‘Wind Catcher’ by Jeff Altabef and Erynn Altabef

WC ReleaseThis fantasy adventure series is steeped in American Indian culture and so much more.

Winner: Mom’s Choice Award — Silver Metal
Winner: Awesome Indies — Seal of Approval
Recipient: Readers’ Favorite — 5 Star Review
Juliet Wildfire Stone hears voices and sees visions, but she can’t make out what they mean. Her eccentric grandfather tells her stories about the Great Wind Spirit and Coyote, but he might as well be speaking another language. None of it makes any sense.
When she stumbles upon a series of murders, she can’t help but worry her grandfather might be involved. To discover the truth, Juliet must choose between her new life at an elite private school and her Native American heritage. Once she uncovers an ancient secret society formed over two hundred years ago to keep her safe, she starts to wonder whether there’s some truth to those old stories her grandfather has been telling her.
All she wants is to be an average sixteen-year-old girl, but she has never been average-couldnever be average.
Betrayed by those she loves, she must decide whether to run or risk everything by fulfilling her destiny as the Chosen.
Wind Catcher is a suspenseful, wonderfully written story that will capture your attention and hold it prisoner. A book that you won’t want to escape from. Brava!” – Stephen Fisher, Readers’ Favorite Book Reviews
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Check My Review!

chosen wind catcher-award‘Chosen One’ stories are a dime a dozen, but this has always been the case. Far from a tired trope, it has been a common thread throughout the history of literature and mythology. Being ‘chosen’ is not always a boon, and often comes with great danger. I love reading stories in which I don’t know who’s going to betray the hero next.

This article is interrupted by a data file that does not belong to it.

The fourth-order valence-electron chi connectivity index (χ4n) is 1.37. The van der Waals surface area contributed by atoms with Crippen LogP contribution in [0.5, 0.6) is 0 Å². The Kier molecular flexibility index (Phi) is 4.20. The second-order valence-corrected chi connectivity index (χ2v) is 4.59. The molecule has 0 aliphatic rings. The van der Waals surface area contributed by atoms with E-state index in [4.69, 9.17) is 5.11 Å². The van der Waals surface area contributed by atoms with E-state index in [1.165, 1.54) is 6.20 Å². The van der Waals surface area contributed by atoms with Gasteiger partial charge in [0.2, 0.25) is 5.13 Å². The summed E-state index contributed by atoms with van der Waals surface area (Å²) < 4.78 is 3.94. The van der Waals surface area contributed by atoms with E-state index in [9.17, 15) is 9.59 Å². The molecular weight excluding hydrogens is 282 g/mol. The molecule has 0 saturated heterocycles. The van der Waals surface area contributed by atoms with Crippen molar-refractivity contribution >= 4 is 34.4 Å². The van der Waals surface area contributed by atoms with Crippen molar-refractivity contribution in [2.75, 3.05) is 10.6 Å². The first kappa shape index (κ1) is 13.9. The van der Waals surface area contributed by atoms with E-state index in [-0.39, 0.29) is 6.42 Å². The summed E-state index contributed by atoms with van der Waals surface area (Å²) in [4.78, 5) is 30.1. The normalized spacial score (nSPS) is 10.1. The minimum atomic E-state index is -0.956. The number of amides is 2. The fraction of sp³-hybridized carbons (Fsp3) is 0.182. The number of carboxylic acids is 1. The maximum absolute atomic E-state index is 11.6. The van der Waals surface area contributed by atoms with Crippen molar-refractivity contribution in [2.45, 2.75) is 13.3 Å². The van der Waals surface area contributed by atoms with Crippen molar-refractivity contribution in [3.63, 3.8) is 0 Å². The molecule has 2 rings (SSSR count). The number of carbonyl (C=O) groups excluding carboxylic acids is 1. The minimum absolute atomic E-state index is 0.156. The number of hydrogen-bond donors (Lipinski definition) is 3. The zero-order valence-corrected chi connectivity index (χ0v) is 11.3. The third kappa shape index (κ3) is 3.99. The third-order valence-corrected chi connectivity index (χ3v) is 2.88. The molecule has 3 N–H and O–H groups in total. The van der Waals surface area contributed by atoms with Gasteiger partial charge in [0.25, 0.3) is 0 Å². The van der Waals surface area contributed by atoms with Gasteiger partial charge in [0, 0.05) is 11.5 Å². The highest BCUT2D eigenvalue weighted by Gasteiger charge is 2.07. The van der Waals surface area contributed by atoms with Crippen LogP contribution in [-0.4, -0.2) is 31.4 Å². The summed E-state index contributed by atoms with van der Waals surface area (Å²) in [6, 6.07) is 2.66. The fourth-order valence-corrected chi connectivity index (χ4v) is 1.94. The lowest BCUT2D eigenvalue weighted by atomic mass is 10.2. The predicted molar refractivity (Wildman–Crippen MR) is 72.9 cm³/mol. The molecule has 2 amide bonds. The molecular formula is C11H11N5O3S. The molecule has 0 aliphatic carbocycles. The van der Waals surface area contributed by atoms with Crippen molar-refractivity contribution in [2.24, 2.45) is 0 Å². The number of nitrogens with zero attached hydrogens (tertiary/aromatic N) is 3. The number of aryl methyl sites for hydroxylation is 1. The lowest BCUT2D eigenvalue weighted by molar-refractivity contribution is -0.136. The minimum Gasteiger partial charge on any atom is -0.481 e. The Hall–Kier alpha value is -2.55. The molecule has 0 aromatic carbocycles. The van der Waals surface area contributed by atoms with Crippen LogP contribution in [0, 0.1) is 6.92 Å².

The authors of Wind Catcher play this extremely well, weaving a web of intrigue and danger. Juliet has her own doubts about herself and her heritage, but she keeps on fighting. I can’t wait to read what comes next for this series.

It’s a refreshing change to read a story so steeped in Native American lore (though we never learn which nation Juliet belongs to, which I understood but also found a little distracting). And to read a story based on that lore not be about ‘white guy discovers Native American artifact and inherits amazing powers!!! And may or may not have the guidance of Stock Old Wise Indian Shaman!!!’

Juliet is your typical teenager, caught between her heritage and the upper class private school world her mother has built for her. Her would-be Native American Mentor, her grandfather, falls in and out of her list of suspects, further destroying her sense of security. Not knowing whom to trust, Juliet must uncover the truth behind the recent slayings of people close to her grandfather, and protect herself from those who want to harm her. Yet she is only sixteen, she doubts herself and makes mistakes just like any teenager. In spite of the fantasy element of the plot, this story is grounded in realism: Juliet is a real girl with real thoughts and feelings, who has to come to terms with much she didn’t know and couldn’t have possibly imagined.

As far as the fantastical elements, they remind me of one of my all time favourite authors, Christopher Pike, who often writes of ancient civilizations and amazing beings. I definitely recommend this book to everyone.

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